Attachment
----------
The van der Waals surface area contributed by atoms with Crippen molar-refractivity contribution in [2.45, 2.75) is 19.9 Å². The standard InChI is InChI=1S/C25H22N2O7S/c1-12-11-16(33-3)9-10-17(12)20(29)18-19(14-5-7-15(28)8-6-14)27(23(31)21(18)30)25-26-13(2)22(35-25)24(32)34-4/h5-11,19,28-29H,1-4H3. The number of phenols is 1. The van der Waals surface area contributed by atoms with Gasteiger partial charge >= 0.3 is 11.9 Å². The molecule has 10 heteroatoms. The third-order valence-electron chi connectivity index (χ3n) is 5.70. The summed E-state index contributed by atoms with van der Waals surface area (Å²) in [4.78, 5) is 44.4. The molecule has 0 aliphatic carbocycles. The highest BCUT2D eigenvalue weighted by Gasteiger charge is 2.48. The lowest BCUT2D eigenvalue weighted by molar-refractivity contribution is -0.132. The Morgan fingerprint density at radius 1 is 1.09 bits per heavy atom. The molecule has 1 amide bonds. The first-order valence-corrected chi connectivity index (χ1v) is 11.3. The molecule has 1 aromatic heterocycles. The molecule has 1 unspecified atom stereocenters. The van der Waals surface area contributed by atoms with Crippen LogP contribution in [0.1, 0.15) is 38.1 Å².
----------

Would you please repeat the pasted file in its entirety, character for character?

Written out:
The van der Waals surface area contributed by atoms with Crippen molar-refractivity contribution in [2.45, 2.75) is 19.9 Å². The standard InChI is InChI=1S/C25H22N2O7S/c1-12-11-16(33-3)9-10-17(12)20(29)18-19(14-5-7-15(28)8-6-14)27(23(31)21(18)30)25-26-13(2)22(35-25)24(32)34-4/h5-11,19,28-29H,1-4H3. The number of phenols is 1. The van der Waals surface area contributed by atoms with Gasteiger partial charge >= 0.3 is 11.9 Å². The molecule has 10 heteroatoms. The third-order valence-electron chi connectivity index (χ3n) is 5.70. The summed E-state index contributed by atoms with van der Waals surface area (Å²) in [4.78, 5) is 44.4. The molecule has 0 aliphatic carbocycles. The highest BCUT2D eigenvalue weighted by Gasteiger charge is 2.48. The lowest BCUT2D eigenvalue weighted by molar-refractivity contribution is -0.132. The Morgan fingerprint density at radius 1 is 1.09 bits per heavy atom. The molecule has 1 amide bonds. The first-order valence-corrected chi connectivity index (χ1v) is 11.3. The molecule has 1 aromatic heterocycles. The molecule has 1 unspecified atom stereocenters. The van der Waals surface area contributed by atoms with Crippen LogP contribution in [0.1, 0.15) is 38.1 Å².